What’s the scoop?
Calico cats are beautiful. Their fur is mostly white with spots of black and orange. Each cat seems to be a little different than the next, like little furry snowflakes that leave you dead birds in your slippers.
Many know that calicos are (almost) always female. But not many actually can explain why. So let’s get to the bottom of this so you can impress your friends.
Warning! Scientific Content:
You probably learned at some point earlier in your life about human sex chromosomes: normal females have two X chromosomes (XX) and males have one X and one Y (XY). The same system for determining sex holds true in all placental mammals (as far as I know, at least), which of course includes cats.
In case you didn’t know, genes are found in the DNA-histone complexes called chromosomes, and genes code for proteins in our bodies. With females having two X chromosomes, you would think that they have more proteins being made because they have more genes to code for them.
Wrong. In mammals, and this includes us Homo sapiens, an X chromosome is randomly inactivated in each of the female’s somatic (body) cells, which is simply called X-inactivation. It occurs early in cell development and is permanent. This means that females have only one working X chromosome, while the other exists as what is called a Barr body, a heterochromatin mass that does not code for any proteins, named after the cytologist who discovered them.
Accordingly, females are sometimes described as “mosaics.” If we were to randomly pick two skin cells from a woman’s body, say one from her shoulder and one from her big toe, there is a 50-50 chance that they are the same, that they have the same X chromosome active. If we were to do the same with a man, there is a 100% chance that those cells are the same, that the same sex chromosomes are active.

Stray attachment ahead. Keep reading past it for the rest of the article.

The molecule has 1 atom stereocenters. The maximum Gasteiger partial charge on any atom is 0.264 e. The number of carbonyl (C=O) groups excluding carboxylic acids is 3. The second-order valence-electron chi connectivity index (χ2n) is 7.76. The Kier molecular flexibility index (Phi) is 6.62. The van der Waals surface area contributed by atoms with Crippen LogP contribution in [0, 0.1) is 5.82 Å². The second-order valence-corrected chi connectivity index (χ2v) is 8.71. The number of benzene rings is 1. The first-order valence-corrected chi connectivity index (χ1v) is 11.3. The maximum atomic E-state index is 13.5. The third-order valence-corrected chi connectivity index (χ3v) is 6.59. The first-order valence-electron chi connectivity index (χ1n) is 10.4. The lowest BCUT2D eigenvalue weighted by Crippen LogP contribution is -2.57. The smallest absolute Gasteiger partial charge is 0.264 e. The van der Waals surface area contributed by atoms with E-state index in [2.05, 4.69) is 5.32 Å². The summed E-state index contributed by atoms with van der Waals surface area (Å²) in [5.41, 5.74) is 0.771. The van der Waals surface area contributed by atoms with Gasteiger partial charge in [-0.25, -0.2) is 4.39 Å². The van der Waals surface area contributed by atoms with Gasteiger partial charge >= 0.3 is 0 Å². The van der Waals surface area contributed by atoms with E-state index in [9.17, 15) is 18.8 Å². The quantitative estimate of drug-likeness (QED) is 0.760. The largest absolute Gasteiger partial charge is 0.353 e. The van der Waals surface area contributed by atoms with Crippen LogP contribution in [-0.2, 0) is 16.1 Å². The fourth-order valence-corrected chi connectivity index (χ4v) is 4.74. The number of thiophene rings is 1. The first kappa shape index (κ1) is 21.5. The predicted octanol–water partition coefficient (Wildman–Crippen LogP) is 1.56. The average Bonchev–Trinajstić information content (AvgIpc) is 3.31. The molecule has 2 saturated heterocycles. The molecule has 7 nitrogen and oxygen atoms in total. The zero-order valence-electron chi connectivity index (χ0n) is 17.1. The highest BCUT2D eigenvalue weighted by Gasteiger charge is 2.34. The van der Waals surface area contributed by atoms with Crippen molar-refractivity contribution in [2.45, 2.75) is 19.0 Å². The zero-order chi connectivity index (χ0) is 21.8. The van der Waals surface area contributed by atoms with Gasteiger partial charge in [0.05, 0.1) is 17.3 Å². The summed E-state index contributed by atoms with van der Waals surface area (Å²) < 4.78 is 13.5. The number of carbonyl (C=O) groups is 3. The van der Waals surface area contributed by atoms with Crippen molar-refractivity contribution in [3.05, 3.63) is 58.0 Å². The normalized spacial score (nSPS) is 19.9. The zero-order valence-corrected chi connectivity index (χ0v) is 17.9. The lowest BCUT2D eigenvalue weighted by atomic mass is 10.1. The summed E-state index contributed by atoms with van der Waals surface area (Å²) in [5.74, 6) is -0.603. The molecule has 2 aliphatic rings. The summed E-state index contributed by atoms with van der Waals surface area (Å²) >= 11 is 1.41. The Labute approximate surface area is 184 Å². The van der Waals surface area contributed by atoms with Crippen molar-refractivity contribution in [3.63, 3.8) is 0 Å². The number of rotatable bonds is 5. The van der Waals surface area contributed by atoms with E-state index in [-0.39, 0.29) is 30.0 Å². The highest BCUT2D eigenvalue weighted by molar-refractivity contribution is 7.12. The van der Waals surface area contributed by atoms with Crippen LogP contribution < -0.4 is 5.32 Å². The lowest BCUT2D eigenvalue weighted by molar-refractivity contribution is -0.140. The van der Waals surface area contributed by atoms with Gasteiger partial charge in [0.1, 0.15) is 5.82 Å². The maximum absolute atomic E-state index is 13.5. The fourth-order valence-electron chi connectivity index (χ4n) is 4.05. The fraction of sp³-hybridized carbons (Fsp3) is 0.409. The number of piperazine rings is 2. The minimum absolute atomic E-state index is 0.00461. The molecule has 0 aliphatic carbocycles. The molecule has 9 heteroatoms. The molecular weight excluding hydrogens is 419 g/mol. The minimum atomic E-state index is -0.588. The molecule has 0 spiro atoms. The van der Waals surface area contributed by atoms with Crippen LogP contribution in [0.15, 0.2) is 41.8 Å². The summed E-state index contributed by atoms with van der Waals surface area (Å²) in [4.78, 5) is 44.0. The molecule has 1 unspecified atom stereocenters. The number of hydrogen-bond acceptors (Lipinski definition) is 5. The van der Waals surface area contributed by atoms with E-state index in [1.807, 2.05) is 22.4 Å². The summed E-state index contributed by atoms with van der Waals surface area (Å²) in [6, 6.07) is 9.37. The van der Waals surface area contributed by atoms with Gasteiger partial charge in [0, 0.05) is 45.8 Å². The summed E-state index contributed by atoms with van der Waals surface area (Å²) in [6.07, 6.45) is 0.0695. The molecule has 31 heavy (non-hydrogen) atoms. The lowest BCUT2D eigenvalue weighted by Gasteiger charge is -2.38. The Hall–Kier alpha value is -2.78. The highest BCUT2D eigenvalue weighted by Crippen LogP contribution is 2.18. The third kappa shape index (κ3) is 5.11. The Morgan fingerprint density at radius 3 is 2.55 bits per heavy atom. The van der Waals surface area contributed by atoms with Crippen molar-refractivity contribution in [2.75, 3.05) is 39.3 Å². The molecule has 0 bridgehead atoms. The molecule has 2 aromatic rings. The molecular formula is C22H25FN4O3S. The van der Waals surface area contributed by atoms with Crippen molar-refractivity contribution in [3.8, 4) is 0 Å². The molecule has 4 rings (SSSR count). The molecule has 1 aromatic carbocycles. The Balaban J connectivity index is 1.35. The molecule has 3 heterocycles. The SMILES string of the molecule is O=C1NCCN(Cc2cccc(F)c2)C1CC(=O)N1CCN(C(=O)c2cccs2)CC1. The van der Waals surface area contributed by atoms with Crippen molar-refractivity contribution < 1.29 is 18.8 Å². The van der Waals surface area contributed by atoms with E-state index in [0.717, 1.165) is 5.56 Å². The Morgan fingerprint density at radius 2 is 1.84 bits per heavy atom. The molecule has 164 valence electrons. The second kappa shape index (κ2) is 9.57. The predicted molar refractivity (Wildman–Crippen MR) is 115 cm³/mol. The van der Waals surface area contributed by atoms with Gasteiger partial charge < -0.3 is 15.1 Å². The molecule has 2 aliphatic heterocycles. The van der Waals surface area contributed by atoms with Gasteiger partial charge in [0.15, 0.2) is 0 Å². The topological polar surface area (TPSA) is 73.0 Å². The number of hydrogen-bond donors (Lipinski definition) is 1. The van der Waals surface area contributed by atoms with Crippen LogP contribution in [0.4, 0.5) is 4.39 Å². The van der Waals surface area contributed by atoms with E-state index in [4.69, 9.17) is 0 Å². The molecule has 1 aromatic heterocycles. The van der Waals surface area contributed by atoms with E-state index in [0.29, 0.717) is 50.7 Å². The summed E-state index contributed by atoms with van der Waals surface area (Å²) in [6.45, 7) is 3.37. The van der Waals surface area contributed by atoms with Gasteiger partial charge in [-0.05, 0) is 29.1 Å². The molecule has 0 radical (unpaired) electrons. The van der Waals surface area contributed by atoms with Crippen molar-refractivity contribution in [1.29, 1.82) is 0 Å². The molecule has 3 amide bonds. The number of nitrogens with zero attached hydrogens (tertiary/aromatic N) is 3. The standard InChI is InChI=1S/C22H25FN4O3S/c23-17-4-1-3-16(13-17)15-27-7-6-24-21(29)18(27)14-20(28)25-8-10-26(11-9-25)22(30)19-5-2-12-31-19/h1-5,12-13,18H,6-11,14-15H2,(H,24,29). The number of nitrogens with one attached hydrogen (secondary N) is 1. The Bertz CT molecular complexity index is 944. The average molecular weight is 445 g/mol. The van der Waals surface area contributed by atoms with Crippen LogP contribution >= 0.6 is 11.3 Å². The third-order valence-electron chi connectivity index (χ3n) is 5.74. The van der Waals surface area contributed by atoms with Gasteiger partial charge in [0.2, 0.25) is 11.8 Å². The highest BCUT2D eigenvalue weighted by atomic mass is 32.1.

So what does this have to do with calico cats?
Well, cats have it the same way as humans. All females undergo X-inactivation and are mosaics.
In calico cats, the genes that code for the pigment of fur resides on the X chromosome. The genes can express either an orange pigment or a black pigment, with white meaning no pigment expressed. The Y chromosome has no gene for fur pigment.
It follows, then, that a male, with only one option of an X chromosome, will either make orange or black pigment, but not both. Females, on the other hand, can express orange in one cell and black in another, leading to cats that are white, black, and orange. The placement of the black and orange splotches is random with X-inactivation but relates to the developmental history of the individual cat.
This phenomenon can also commonly be observed in mice, as well as other mammals.
Wait a sec! I have a calico cat and he’s male!
Aha, here is the “almost” from the introduction. I had to include it there because not all calico cats are female. Very rarely, we can find a male calico cat, but not is all that it seems.
Klinefelter’s syndrome is the name given to the condition where an individual has two X chromosomes and one Y chromosome (XXY), meaning he has an extra chromosome. The individual has reduced testicles (microorchidism) and is usually sterile. It is the most common sex chromosome disorder in males.
The individual appears male instead of female due to the inactivation of one of the X chromosomes, which in effect means the person is XY in expression, with some differences in hormone levels and development and such.
Essentially, the X-inactivation in the XXY individual acts in the same way to produce orange pigment in some cells and black in others. Interesting stuff, huh?
So next time you talk to the crazy cat lady next door, try impressing her with some knowledge of genetics before she starts hurling cats at you.